Christmas Menu for Six:
Hors d’oeuvre: Feta-Spinach Stuffed French Bread
Main Course: Coffee-Crusted Pork Roast
Sides: Cheesy Hasselback Potato Gratin, Carrots with Ginger and Whiskey,
This year, six of the miLam crew are spending Christmas in my cozy north-woods cabin, shielded from the deep winter snow by a roaring fire over a bed of coals. Randy, miLam’s randy IT Consultant-to-the-Stars, has agreed to roast the beast. Miguel, who handles miLam’s event lighting, sometimes with evil clown gobos, graciously agreed to do the corn. I’m glad to make everything else. The rest of the crew is providing logistical and clean-up support. Here’s how I’m planning to pull this off:
You can buy just about everything you need well in advance, so rest assured that you can avoid much of the grocery-shopping calamity that occurs around this time of year. The single exception is the raspberries. You can’t count on them keeping well. It seems that more and more they do, and I’m deliberately turning a blind eye to any curiosity about the reason for that, for fear that it involves splicing the DNA of raspberries with jelly fish or whatnot. To be safe, plan to buy them the day before you need them, or perhaps two days. Look them over very carefully as you buy them, to be absolutely sure that there is no evidence of mold, because if raspberries go bad, this is how they do it.
Two Days before Christmas
Start with the Feta-Spinach Stuffed French Bread. It can be fully prepped up to the point of baking, wrapped tightly in foil, and kept refrigerated. It’ll be easy for everyone to nosh on this as a couple of us work up dinner.
Next, move on to the Black Forest Buche de Noël, because it’s a multi-day affair. This involves merengue mushrooms; they keep a long, long time. Consider making them days, a week, or more in advance. The cake itself should be fully completed the day before and kept, tightly covered, in the fridge (sans the shrooms, which should be added to the cake platter only when you’re ready to set the cake out). We’re planning to have dinner on Christmas Day, which leaves me free to deal with the cake on Christmas Eve morning. It’s not a difficult cake, although it’s somewhat time consuming. If you start after breakfast, you’ll have it done before lunch, working at a relaxed pace in your pajamas and a Santa cap, while singing Christmas carols. The single part that requires specialized skill is rolling the thing up, and even then, it’s more a matter of “perfectly fine” vs. “I’m the Beyoncé of Christmas cakes.” If you’re the latter, you’ll create a roll that, when slices are cut, is revealed to be a true Archimedean spiral with 1¾ if not 2 full turns. Otherwise, if you have no real idea what you’re doing but you’re at least careful and patient, you’ll get perhaps 1½ turns and an overall shape that seems more oval than circular – but it doesn’t really matter, because this shape, when frosted, will look like a completely satisfactory log. Most important, it’s a good recipe and it tastes fantastic.
Consider starting with vegetable prep. The Brussels sprouts and carrots and be prepped and set aside until time to cook them.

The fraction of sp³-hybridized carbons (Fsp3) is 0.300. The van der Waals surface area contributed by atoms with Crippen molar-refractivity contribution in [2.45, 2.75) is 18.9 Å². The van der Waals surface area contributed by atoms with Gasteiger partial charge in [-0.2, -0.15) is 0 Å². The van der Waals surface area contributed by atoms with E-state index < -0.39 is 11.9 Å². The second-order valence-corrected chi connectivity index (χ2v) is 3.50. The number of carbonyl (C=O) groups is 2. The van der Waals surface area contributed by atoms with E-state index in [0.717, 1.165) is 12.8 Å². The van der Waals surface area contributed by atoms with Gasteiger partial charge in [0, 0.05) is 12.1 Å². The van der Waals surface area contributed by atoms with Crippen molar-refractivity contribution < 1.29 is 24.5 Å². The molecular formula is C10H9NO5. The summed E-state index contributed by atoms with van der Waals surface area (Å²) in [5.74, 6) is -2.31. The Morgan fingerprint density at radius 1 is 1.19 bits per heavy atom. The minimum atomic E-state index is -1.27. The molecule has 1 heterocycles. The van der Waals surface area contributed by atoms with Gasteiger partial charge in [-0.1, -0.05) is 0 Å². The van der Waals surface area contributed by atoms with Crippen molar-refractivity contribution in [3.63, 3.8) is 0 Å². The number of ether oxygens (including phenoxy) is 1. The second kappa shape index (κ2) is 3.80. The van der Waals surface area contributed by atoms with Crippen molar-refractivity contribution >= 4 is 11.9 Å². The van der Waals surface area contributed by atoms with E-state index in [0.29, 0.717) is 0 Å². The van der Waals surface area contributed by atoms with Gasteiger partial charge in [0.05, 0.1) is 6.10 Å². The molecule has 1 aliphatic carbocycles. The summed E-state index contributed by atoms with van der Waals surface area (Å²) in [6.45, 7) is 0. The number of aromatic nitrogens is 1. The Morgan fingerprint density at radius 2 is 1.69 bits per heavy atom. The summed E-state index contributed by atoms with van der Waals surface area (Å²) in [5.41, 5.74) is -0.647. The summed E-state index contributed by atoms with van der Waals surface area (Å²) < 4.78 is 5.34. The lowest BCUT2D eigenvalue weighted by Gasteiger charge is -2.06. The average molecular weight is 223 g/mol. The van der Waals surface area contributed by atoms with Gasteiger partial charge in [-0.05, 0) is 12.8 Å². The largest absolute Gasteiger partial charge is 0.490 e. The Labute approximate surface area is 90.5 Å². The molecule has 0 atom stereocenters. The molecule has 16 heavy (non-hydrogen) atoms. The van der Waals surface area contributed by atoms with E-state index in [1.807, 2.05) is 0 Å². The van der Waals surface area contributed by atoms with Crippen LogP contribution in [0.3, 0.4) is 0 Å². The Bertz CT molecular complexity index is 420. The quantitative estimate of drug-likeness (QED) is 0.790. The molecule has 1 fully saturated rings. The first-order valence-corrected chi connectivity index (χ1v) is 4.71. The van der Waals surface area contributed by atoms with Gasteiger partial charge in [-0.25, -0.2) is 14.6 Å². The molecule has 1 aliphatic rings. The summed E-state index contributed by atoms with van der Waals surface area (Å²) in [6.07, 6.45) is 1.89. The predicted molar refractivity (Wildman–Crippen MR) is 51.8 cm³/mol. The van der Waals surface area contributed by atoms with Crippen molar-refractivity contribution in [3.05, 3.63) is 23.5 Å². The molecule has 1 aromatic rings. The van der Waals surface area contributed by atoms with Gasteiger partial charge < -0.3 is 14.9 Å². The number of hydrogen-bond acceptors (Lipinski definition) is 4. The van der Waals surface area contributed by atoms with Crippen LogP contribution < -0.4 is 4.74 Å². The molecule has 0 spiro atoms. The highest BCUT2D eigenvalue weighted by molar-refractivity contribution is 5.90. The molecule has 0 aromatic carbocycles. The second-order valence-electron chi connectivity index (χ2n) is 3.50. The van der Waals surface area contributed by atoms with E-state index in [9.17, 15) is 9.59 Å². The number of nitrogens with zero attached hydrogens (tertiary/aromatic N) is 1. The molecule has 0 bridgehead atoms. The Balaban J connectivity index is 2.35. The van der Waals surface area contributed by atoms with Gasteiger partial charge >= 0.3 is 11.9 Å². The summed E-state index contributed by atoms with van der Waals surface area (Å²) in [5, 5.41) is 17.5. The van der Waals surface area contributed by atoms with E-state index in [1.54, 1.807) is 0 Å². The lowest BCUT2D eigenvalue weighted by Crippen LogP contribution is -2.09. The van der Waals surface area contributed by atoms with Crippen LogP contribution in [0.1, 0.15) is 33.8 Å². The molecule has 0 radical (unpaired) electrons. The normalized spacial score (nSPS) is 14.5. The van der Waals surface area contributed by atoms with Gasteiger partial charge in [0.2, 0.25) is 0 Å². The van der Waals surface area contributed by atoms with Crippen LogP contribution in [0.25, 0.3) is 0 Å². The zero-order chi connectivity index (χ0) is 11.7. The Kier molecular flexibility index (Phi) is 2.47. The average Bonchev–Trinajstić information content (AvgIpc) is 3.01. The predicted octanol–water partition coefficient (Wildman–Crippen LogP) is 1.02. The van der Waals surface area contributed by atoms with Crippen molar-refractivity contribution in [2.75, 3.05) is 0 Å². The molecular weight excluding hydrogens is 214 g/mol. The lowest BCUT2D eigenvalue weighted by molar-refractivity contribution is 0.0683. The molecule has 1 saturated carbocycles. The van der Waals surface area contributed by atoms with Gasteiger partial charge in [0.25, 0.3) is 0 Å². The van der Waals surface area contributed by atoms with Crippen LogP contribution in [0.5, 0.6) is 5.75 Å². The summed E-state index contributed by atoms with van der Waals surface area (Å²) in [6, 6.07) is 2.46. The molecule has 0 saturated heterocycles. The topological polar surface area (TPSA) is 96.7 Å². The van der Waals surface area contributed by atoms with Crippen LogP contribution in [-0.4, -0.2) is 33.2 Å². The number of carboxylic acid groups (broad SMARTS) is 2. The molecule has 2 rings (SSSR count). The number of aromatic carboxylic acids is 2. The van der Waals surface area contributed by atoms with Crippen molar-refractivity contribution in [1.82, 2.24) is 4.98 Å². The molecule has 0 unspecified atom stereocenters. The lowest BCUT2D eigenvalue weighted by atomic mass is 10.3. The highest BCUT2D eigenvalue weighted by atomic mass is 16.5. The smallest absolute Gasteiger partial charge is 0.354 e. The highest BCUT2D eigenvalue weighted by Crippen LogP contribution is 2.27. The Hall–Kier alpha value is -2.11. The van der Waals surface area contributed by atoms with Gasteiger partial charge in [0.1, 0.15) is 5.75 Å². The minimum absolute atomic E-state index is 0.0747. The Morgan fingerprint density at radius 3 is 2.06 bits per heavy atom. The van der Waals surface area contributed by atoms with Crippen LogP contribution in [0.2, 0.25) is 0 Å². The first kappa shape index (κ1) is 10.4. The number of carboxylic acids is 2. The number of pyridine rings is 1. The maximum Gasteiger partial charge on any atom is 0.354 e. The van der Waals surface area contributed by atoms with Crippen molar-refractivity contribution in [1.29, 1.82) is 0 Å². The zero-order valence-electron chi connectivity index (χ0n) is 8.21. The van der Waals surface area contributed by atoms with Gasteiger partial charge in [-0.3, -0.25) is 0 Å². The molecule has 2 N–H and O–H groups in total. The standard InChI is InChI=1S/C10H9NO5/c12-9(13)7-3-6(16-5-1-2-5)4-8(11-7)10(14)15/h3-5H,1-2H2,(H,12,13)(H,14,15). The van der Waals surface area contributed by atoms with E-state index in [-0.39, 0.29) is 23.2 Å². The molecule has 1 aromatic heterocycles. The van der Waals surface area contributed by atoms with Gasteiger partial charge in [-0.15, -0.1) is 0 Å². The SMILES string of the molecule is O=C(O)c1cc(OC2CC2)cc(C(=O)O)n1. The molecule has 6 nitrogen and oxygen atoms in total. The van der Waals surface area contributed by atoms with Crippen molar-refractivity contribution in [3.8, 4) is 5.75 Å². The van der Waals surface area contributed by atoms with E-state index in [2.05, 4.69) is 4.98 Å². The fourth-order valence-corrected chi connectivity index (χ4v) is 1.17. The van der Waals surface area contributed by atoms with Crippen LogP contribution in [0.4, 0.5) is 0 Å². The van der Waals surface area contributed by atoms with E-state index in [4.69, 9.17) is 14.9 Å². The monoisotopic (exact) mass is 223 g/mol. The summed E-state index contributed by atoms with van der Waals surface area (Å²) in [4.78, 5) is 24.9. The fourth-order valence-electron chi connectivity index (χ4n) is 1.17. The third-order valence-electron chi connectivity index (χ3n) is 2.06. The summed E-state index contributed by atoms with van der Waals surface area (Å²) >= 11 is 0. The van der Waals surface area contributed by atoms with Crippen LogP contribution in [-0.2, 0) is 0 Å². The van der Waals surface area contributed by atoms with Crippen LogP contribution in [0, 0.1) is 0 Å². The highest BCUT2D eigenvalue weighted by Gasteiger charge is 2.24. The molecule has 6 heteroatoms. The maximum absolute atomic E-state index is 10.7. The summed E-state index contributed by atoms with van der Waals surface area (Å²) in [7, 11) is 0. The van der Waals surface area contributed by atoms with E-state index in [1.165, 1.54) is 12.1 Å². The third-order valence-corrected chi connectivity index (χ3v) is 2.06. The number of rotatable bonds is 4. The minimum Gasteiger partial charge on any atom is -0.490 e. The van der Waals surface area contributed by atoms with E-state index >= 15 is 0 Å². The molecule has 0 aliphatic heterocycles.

Three Hours before Dinner
Cheesy Hasselback Potato Gratin spends 1½ hours in the oven. It stays warm for a long time, tastes great when it’s just barely warm, and reheats well. Use that information to back your way from projected dinner time to the time you pop the gratin into the oven. Note that potatoes, once peeled and sliced, don’t keep well. It’s not as though you’re under the gun, but you can’t just leave them out on the countertop or in the fridge. They’ll turn brown. The peeling and slicing goes quickly; I know – it surprised me too the first time I did it. If you absolutely have to prep them in advance, there are workarounds.
Caramelized Brussels Sprouts take a long time, but not as long as the potatoes. You can cook them while the potatoes are in the oven, with plenty of time to spare. They reheat well; plan on letting them cool, and reheating them before dinner.
Carrots with Ginger and Whiskey don’t take very long. Most of their cooking time needs only light attention, so you can quite feasibly multitask them with the sprouts. Like the sprouts, plan to let them cool and reheat them before dinner.
The Raspberries and Cheese need some forethought. The first phase of the recipe involves blending and whipping a cheese mixture. Unlike plain whipped cream, this mixture will fully stabilize in the refrigerator. So, you could prep up to this point early on. However, when freshly whipped, the cheese mixture has a luscious-yet-light texture that is a beautiful complement to the raspberries. Cold, it’s still completely delicious enough to wow your guests, but its texture is more mousse-like. In either case, don’t assemble the dessert until it’s time to enjoy it.
A second consideration is presentation. Especially when freshly made, it’s not easy to remove portions without disturbing the dessert’s beautiful appearance. I’m planning to make individual versions by simply dividing the components up among six small gratin dishes.
One of the major concerns in every holiday meal, it seems, is the use of the oven. Assuming you don’t have two ovens, you have to plan the menu so that none of the dishes competes for oven time. On the other hand, it’s easier to have two ovens than you might think. A roaster appliance – the kind of thing your grandmother probably cooked her Thanksgiving turkey in – comes in just as handy at Christmas time. If you don’t have one, get one that has a buffet insert.
Christmas Menu for Six
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